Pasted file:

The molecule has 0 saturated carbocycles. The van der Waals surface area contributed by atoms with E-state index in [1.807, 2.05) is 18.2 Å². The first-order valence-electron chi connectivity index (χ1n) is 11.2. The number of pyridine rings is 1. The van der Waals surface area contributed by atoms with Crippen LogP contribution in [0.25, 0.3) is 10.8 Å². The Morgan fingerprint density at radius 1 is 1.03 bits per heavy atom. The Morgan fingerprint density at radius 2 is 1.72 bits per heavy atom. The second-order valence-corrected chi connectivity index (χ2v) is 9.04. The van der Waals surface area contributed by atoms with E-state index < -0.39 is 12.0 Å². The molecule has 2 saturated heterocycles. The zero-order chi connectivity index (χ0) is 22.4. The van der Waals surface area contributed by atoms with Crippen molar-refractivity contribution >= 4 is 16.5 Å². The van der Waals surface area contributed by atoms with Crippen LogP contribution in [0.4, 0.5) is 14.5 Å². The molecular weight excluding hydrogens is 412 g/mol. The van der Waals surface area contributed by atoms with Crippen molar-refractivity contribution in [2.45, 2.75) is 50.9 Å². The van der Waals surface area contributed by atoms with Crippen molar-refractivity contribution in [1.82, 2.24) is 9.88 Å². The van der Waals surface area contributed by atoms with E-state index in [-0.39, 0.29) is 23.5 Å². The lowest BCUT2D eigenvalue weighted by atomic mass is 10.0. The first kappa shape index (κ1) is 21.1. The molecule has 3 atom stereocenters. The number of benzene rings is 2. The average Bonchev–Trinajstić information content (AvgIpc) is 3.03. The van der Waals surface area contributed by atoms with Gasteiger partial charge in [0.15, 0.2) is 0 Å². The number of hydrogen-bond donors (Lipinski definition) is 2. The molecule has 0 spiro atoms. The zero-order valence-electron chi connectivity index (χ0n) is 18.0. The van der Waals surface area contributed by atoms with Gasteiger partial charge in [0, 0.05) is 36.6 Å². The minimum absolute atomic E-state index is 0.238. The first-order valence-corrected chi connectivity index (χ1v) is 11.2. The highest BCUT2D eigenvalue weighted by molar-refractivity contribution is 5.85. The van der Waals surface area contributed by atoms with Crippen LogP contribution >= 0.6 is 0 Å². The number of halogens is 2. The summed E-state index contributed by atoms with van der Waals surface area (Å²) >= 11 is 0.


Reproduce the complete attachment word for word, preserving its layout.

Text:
The molecule has 0 saturated carbocycles. The van der Waals surface area contributed by atoms with E-state index in [1.807, 2.05) is 18.2 Å². The first-order valence-electron chi connectivity index (χ1n) is 11.2. The number of pyridine rings is 1. The van der Waals surface area contributed by atoms with Crippen LogP contribution in [0.25, 0.3) is 10.8 Å². The Morgan fingerprint density at radius 1 is 1.03 bits per heavy atom. The Morgan fingerprint density at radius 2 is 1.72 bits per heavy atom. The second-order valence-corrected chi connectivity index (χ2v) is 9.04. The van der Waals surface area contributed by atoms with E-state index < -0.39 is 12.0 Å². The molecule has 2 saturated heterocycles. The zero-order chi connectivity index (χ0) is 22.4. The van der Waals surface area contributed by atoms with Crippen molar-refractivity contribution >= 4 is 16.5 Å². The van der Waals surface area contributed by atoms with Crippen LogP contribution in [0.4, 0.5) is 14.5 Å². The molecular weight excluding hydrogens is 412 g/mol. The van der Waals surface area contributed by atoms with Crippen molar-refractivity contribution in [2.45, 2.75) is 50.9 Å². The van der Waals surface area contributed by atoms with Crippen molar-refractivity contribution in [1.82, 2.24) is 9.88 Å². The van der Waals surface area contributed by atoms with E-state index in [-0.39, 0.29) is 23.5 Å². The lowest BCUT2D eigenvalue weighted by atomic mass is 10.0. The first kappa shape index (κ1) is 21.1. The molecule has 3 atom stereocenters. The number of benzene rings is 2. The average Bonchev–Trinajstić information content (AvgIpc) is 3.03. The van der Waals surface area contributed by atoms with Gasteiger partial charge in [0.15, 0.2) is 0 Å². The number of hydrogen-bond donors (Lipinski definition) is 2. The molecule has 0 spiro atoms. The zero-order valence-electron chi connectivity index (χ0n) is 18.0. The van der Waals surface area contributed by atoms with Gasteiger partial charge in [0, 0.05) is 36.6 Å². The minimum absolute atomic E-state index is 0.238. The first-order valence-corrected chi connectivity index (χ1v) is 11.2. The highest BCUT2D eigenvalue weighted by molar-refractivity contribution is 5.85. The van der Waals surface area contributed by atoms with Crippen LogP contribution >= 0.6 is 0 Å². The number of halogens is 2. The summed E-state index contributed by atoms with van der Waals surface area (Å²) >= 11 is 0.